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The Daily Caller: Time For Agreement Between Action And Rhetoric

Op-Ed

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Location: Washington, DC

By Peter Roskam

With President Obama set to deliver the State of the Union tonight, Americans are eager to see what he and Congressional Democrats will be focused on in 2010. While 2009 was a year of misplaced priorities and fiscal recklessness by Democratic leadership, Republicans continue to stand ready and willing to work with President Obama and Democrats on policies that Americans desperately want and need: serious job creation and a return to fiscal sanity.

It's time for the rhetoric to start matching action. We heard candidate Obama promise job creation and unprecedented transparency under his administration. We then heard President Obama campaign for a stimulus that would create millions of jobs and ensure unemployment never eclipsed 8 percent. Instead, we got a "stimulus" written behind closed doors in Speaker Pelosi's office that has plunged us further into debt and left us with double-digit unemployment nationally, and 11.1 percent unemployed in my home state of Illinois.

Americans need a change from wasteful spending, skyrocketing debt and renewed pushes to increase taxes in this recession. Republicans have been focused on job creation from day one, while Congressional Democrats have regrettably spent the last eight months focused on passing a jobs-killing cap-and-trade scheme and a massive health care takeover that will only drive up costs and debt.

Clearly, a focus on jobs should've been priority No. 1 for all of 2009, but the mistakes of last year can be corrected in 2010. This year you will see me and the rest of the House Republicans urging President Obama to focus his 2010 agenda on instituting pro-jobs policies that will help our economy recover and get Americans back to work. We'll be looking to ensure that dollars spent can be spent efficiently and quickly. Congress should be moving to streamline permitting and application processes so that real infrastructure projects can get done. Small businesses create as many as seven out of every 10 new jobs, and Congress should give real tax relief to these job creators--yet last year's "stimulus" package apportioned more dollars to the National Endowment for the Arts than to small-business tax relief. For immediate stimulus that doesn't cost anything, Congress could act on the Colombia, Panama or South Korea Free Trade Agreements, all of which would instantly open up vast new markets of consumers for American producers. Each has been held up by the partisan arguments and "worn-out dogmas" that President Obama promised an end to in his inaugural address.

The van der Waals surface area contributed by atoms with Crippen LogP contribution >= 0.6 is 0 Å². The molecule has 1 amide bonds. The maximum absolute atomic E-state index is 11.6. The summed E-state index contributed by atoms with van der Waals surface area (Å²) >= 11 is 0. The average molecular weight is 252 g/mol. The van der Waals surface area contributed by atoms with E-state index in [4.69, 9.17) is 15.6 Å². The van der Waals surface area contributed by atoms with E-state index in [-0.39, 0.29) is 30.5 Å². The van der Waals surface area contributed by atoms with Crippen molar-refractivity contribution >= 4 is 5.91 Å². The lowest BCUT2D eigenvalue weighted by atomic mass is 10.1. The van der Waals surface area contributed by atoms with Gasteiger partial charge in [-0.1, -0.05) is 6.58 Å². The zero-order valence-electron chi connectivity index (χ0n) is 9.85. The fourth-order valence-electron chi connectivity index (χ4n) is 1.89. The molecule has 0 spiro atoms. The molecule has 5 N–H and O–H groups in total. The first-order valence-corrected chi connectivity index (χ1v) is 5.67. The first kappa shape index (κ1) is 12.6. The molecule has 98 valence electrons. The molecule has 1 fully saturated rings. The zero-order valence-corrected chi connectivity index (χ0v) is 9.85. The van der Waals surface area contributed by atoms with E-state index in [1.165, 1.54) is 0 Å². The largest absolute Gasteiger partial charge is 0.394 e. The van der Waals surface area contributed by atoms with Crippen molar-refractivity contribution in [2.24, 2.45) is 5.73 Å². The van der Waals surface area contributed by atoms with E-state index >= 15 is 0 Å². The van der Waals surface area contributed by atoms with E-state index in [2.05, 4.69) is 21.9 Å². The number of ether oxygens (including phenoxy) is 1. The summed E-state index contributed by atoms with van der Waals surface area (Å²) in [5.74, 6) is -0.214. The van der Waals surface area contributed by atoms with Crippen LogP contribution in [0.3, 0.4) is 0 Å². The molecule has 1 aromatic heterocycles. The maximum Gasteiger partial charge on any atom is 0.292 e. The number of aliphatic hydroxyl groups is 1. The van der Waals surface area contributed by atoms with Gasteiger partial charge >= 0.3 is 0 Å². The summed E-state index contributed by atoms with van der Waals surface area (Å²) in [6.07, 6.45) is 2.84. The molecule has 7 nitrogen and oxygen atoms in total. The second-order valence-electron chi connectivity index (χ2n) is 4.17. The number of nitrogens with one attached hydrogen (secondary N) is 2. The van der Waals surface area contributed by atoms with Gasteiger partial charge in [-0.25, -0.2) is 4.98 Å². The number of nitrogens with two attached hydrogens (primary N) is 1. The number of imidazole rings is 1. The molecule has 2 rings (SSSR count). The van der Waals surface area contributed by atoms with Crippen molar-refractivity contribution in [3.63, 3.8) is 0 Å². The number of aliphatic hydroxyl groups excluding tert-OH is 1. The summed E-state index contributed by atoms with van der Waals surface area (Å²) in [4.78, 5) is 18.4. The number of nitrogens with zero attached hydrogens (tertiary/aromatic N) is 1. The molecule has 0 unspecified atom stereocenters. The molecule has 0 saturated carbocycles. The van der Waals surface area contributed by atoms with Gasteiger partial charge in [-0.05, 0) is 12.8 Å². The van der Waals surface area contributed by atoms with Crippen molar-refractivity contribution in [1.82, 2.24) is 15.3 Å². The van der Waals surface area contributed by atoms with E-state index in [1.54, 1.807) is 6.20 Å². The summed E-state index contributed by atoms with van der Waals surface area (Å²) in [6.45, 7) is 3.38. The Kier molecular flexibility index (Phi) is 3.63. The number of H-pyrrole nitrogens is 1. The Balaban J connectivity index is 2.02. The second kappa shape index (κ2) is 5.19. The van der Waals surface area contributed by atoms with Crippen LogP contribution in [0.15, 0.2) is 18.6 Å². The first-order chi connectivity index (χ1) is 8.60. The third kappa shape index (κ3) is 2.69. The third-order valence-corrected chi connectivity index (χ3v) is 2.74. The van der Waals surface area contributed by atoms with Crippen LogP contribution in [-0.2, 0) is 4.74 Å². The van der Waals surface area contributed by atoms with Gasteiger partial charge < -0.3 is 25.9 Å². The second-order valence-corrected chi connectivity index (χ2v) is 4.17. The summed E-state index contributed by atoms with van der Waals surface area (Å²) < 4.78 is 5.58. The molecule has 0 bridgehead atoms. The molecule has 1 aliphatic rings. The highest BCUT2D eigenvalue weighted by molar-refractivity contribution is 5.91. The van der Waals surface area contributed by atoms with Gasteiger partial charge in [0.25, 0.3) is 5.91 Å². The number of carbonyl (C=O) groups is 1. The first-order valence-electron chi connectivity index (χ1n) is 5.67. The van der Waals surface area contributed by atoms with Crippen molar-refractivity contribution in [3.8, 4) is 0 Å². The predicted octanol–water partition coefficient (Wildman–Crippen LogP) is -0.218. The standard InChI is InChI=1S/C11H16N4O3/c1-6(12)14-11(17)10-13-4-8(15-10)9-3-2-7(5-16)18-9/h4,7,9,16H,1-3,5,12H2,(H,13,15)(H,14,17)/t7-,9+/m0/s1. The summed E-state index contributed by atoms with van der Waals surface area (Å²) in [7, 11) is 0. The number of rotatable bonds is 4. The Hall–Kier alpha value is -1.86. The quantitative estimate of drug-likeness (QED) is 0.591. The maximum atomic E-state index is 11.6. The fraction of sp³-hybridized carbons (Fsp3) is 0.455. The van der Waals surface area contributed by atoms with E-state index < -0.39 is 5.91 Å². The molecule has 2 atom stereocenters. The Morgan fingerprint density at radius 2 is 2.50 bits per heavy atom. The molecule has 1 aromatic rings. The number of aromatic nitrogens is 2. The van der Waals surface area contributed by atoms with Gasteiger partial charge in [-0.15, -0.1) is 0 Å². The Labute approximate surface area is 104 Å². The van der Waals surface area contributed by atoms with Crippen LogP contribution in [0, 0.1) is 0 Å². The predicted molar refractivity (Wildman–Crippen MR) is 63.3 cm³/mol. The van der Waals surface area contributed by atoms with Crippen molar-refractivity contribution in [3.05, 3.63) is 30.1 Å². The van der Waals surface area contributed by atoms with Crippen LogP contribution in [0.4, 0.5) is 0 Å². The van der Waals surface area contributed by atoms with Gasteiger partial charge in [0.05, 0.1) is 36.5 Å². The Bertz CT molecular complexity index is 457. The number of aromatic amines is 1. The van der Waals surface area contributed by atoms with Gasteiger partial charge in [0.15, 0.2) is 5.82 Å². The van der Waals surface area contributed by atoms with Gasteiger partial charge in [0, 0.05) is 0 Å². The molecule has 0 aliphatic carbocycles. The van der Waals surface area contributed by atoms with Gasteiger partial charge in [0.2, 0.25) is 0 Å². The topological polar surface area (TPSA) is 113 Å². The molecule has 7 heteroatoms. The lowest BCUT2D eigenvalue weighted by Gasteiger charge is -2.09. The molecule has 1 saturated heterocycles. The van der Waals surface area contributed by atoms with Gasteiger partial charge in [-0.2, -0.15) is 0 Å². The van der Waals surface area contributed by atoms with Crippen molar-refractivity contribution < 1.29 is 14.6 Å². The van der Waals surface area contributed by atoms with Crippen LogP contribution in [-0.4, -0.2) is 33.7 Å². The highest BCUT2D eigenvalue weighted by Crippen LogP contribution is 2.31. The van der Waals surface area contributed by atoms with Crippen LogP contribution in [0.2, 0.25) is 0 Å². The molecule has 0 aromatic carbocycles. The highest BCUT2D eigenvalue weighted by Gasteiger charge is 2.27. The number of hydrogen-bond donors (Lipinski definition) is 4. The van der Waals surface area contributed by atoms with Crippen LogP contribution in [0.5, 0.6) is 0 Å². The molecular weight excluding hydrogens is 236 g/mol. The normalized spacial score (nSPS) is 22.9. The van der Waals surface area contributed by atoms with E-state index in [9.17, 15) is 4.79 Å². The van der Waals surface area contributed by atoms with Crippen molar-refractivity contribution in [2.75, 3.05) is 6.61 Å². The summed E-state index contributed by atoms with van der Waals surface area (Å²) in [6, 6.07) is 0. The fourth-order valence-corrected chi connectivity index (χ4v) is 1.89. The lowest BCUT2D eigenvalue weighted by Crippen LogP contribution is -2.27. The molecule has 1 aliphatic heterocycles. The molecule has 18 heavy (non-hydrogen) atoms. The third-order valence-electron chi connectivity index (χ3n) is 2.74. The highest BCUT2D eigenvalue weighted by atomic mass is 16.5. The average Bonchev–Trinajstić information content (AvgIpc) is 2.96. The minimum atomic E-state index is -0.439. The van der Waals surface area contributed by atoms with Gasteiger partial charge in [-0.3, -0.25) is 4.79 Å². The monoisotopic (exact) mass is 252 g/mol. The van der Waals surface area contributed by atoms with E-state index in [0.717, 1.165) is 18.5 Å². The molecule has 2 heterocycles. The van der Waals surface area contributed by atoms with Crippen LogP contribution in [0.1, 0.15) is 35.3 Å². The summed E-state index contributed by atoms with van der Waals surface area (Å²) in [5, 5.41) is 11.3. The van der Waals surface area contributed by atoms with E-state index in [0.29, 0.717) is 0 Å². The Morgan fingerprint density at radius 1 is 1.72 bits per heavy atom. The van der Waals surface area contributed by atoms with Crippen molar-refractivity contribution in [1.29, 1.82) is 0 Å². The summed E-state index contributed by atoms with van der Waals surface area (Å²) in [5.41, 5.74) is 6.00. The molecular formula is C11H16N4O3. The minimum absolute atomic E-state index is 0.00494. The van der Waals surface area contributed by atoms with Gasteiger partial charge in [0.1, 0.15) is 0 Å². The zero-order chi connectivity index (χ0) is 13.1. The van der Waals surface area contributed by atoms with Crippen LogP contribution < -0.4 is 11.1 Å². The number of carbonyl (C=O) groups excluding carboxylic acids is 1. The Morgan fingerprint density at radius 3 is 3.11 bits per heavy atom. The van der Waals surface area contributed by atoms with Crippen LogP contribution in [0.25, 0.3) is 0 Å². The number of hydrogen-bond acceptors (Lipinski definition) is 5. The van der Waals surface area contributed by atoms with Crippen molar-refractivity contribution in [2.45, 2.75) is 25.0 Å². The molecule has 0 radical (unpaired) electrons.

Another principle component of 2010 should be working to restore fiscal sanity in Washington. We heard candidate Obama promise to go through the federal budget line by line. President Obama promised in his inaugural address that government programs would be judged on their effectiveness, and where they come up short, we were told, "programs will end." Instead, we saw billions of dollars rushed through ineffective programs in the name of "stimulus," and just in the last month, Congress passed, and the president signed, a spending bill that capped a year with a 12 percent increase in non-defense discretionary spending. It's time for the rhetoric to match the action.

Tonight, President Obama will call for a three-year freeze on non-security discretionary spending. I applaud the president for refocusing the national conversation on fiscal responsibility. Unfortunately, this proposal only holds spending steady at an already unsustainable level.
A three-year spending freeze makes for great "get tough on spending" rhetoric, but in the last three years this Democrat Majority in Congress has increased non-defense discretionary spending by 43 percent. While families were severely tightening their budgets, this Congress was doing exactly the opposite, so that a freeze now isn't any difficult choice.

Currently, 38 cents of every dollar spent by the federal government is borrowed. There is not a business or a family in America that could take this fiscal course and stay above water. That's why we need to cut spending, not merely freeze it. It's estimated that this freeze will save $250 billion over 10 years. To put that in context, the last two monthly budget deficits reported by the Congressional Budget Office totaled $291 billion.

At our current rate of spending, we will burn through those savings in two months. With a $12 trillion national debt and unemployment we haven't seen so high in 25 years, we as a country, are on the road to financial failure. It's time for the action of this Congress to match the rhetoric.

The candidate Obama of 2008 possessed the leadership and determination to change Washington's business-as-usual culture. I earnestly hope to work with him and his party to move past the misplaced priorities of 2009 and take advantage of the opportunity that is 2010.


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